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Advanced SAX

This article, the first of three parts, takes a look at the Simple API for XML (SAX) that goes beyond basic parsing and content handling. It is excerpted from chapter four of the book Java and XML, Third Edition, written by Brett McLaughlin and Justin Edelson (O'Reilly, 2006; ISBN: 059610149X). Copyright © 2006 O'Reilly Media, Inc. All rights reserved. Used with permission from the publisher. Available from booksellers or direct from O'Reilly Media.

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By: O'Reilly Media
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July 11, 2007
  1. · Advanced SAX
  2. · Setting Properties and Features
  3. · Error Handling
  4. · Resolving Entities

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Advanced SAX
(Page 1 of 4 )

What youíve seen regarding SAX so far is essentially the simplest way to process and parse XML. And while SAX is indeed named the Simple API for XML, it offers programmers much more than basic parsing and content handling. There is an array of settings that affect parser behavior, as well as several additional handlers for edge-case scenarios; if you need to specify exactly how strings should be interned, or what behavior should occur when a DTD declares a notation, or even differentiate between CDATA sections and regular text sections, SAX provides. In fact, you can even modify and write out XML using SAX (along with a few additional packages); SAX is a full-featured API, and this chapter will give you the lowdown on features that go beyond simple parsing.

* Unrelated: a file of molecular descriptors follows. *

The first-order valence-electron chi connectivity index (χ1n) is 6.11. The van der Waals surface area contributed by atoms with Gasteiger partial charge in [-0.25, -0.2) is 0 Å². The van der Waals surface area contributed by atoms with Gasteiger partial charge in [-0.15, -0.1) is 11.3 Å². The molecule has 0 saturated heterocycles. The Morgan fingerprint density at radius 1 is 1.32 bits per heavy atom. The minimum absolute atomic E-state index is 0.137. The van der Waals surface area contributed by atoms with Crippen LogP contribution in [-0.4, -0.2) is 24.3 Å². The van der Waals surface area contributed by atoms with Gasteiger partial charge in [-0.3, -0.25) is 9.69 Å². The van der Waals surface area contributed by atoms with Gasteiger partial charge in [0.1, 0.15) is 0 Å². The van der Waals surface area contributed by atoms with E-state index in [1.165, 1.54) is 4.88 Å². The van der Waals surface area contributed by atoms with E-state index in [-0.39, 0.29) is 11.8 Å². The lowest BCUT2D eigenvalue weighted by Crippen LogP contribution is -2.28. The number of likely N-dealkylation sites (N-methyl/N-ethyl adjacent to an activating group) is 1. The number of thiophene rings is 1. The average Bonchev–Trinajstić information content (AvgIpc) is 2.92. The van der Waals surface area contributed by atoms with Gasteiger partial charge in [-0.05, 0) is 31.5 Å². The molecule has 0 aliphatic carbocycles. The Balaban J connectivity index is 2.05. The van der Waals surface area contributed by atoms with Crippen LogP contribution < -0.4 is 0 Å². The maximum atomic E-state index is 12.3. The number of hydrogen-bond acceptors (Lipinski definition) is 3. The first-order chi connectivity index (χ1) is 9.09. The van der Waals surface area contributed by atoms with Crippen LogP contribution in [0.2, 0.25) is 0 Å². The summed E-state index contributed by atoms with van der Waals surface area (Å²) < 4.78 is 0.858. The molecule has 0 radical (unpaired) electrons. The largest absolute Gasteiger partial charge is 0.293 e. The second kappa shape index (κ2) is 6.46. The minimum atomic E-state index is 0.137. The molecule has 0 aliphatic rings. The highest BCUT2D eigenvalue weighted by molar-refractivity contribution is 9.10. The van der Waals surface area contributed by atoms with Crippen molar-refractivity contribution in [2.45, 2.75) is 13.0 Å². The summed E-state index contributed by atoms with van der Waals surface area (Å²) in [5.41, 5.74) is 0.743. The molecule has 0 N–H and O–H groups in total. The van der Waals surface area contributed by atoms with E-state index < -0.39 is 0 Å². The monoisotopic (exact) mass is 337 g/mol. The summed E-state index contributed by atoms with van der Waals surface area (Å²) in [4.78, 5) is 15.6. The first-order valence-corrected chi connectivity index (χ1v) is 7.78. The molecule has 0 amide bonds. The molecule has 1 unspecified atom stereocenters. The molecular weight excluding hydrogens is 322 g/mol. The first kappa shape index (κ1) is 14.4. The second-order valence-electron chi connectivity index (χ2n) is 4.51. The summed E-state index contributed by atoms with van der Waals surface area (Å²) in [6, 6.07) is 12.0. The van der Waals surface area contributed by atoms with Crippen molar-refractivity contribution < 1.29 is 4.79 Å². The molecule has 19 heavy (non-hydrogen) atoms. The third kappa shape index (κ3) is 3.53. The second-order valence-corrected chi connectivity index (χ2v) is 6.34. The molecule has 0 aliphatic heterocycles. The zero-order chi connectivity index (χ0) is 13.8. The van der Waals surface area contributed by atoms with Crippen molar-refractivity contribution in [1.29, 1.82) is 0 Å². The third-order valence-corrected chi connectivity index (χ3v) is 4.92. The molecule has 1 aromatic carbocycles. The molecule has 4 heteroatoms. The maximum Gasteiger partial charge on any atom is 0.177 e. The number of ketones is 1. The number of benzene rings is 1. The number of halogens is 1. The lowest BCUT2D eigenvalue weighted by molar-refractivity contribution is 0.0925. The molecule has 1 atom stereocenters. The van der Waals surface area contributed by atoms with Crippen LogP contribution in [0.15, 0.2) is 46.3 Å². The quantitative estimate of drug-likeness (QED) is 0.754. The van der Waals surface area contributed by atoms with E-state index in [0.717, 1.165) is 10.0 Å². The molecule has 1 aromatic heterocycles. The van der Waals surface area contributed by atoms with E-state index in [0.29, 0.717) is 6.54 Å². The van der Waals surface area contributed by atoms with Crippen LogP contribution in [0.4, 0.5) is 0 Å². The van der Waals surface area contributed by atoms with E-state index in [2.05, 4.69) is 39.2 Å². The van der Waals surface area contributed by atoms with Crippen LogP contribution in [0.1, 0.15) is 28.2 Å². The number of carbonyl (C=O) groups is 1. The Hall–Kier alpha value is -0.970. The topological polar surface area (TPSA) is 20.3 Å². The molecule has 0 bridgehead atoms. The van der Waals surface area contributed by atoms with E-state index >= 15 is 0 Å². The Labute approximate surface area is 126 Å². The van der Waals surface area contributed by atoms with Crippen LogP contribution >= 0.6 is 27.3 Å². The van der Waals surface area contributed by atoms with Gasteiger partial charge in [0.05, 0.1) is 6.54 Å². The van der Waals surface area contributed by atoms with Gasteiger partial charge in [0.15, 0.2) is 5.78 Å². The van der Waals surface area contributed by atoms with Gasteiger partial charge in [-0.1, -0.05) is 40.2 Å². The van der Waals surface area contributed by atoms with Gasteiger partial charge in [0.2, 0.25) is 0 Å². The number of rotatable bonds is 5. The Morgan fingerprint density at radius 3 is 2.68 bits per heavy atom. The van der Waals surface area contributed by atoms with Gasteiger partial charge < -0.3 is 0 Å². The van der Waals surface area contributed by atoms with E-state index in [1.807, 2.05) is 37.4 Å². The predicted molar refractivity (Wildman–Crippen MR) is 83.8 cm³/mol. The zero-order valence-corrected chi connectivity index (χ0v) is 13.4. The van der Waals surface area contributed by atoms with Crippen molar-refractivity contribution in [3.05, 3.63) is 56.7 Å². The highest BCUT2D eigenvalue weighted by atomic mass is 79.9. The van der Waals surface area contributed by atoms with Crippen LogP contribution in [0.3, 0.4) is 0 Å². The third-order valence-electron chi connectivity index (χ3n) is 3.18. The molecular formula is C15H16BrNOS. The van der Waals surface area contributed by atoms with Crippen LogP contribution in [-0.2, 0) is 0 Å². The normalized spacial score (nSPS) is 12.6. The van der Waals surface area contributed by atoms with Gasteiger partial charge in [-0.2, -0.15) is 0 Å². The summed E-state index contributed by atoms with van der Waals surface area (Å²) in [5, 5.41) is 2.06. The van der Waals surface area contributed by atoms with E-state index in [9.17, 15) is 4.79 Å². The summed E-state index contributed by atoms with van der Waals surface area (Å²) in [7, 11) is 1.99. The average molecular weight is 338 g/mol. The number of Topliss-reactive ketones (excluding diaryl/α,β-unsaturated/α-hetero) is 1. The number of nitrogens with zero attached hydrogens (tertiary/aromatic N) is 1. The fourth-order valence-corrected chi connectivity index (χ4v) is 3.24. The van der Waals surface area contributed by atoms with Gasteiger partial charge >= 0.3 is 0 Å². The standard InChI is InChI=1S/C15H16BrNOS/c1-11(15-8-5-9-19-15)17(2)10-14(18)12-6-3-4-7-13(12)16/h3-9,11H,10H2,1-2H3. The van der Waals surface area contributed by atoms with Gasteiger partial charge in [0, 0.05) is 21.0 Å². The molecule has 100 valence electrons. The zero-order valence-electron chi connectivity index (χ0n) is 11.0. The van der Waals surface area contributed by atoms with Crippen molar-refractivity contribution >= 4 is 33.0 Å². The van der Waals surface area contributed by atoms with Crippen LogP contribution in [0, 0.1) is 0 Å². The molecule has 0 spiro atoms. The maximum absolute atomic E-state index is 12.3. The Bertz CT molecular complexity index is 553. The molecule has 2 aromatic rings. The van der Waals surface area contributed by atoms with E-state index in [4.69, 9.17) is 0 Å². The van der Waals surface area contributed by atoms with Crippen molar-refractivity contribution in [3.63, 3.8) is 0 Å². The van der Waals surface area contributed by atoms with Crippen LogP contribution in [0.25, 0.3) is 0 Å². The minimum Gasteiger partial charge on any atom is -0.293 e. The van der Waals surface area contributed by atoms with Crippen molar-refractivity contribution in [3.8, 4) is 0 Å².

Properties and Features

I glossed over validation in the last chapter, and probably left you with a fair amount of questions. When I cover JAXP in Chapter 7, youíll see that you can use either a method (setValidating() ) or a set of classes ( javax.xml.validation ) to handle validation; you might expect to call a similar methodó setValidation() or something similaróto initiate validation in SAX. But then, thereís also namespace awareness, dealt with quite a bit in Chapter 2 (and Chapter 3, with respect to Q names and local namesómaybe setNamespaceAwareness() ? But what about schema validation? And setting the location of a schema to validate on, if the document doesnít specify one? Thereís also low-level behavior, like telling the parser what to do with entities (parse them? donít parse them?), how to handle strings, and a lot more. As you can imagine, dealing with each of these could cause real API bloat, adding 20 or 30 methods to SAXís XMLReader class. And, even worse, each time a new setting was needed (perhaps for the next type of constraint model supported? How about setRelaxNGSchema() ?), the SAX APIwould have to add a method or two, and re-release a new version. Clearly, this isnít a very effective approach to API design.

If this isnít clear to you, check out Head First Design Patterns, by Elisabeth and Eric Freeman (OíReilly). In particular, read up on Chapter 1 (pages 8 and 9), which details why itís critical to encapsulate what varies.

To address the ever-changing need to affect parser behavior, without causing constant API change, SAX 2 defines a standard mechanism for setting parser behavior: through the use of properties and features.

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